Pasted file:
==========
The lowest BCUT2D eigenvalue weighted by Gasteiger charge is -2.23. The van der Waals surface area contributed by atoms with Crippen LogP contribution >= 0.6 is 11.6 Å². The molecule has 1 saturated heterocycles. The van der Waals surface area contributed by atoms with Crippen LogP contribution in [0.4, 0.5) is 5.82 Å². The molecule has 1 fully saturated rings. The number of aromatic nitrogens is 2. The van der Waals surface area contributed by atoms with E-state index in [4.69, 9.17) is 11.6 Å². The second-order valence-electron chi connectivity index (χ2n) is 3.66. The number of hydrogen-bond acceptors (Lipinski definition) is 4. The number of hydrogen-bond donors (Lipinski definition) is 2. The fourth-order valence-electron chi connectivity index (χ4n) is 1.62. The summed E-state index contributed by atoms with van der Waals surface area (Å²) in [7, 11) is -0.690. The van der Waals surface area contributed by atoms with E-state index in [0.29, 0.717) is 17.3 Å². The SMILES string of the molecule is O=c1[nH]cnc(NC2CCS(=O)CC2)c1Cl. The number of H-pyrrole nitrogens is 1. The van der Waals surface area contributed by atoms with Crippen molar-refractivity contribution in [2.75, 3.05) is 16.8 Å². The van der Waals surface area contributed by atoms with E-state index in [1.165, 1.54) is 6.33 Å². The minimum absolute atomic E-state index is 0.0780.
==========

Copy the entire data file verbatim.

The lowest BCUT2D eigenvalue weighted by Gasteiger charge is -2.23. The van der Waals surface area contributed by atoms with Crippen LogP contribution >= 0.6 is 11.6 Å². The molecule has 1 saturated heterocycles. The van der Waals surface area contributed by atoms with Crippen LogP contribution in [0.4, 0.5) is 5.82 Å². The molecule has 1 fully saturated rings. The number of aromatic nitrogens is 2. The van der Waals surface area contributed by atoms with E-state index in [4.69, 9.17) is 11.6 Å². The second-order valence-electron chi connectivity index (χ2n) is 3.66. The number of hydrogen-bond acceptors (Lipinski definition) is 4. The number of hydrogen-bond donors (Lipinski definition) is 2. The fourth-order valence-electron chi connectivity index (χ4n) is 1.62. The summed E-state index contributed by atoms with van der Waals surface area (Å²) in [7, 11) is -0.690. The van der Waals surface area contributed by atoms with E-state index in [0.29, 0.717) is 17.3 Å². The SMILES string of the molecule is O=c1[nH]cnc(NC2CCS(=O)CC2)c1Cl. The number of H-pyrrole nitrogens is 1. The van der Waals surface area contributed by atoms with Crippen molar-refractivity contribution in [2.75, 3.05) is 16.8 Å². The van der Waals surface area contributed by atoms with E-state index in [1.165, 1.54) is 6.33 Å². The minimum absolute atomic E-state index is 0.0780.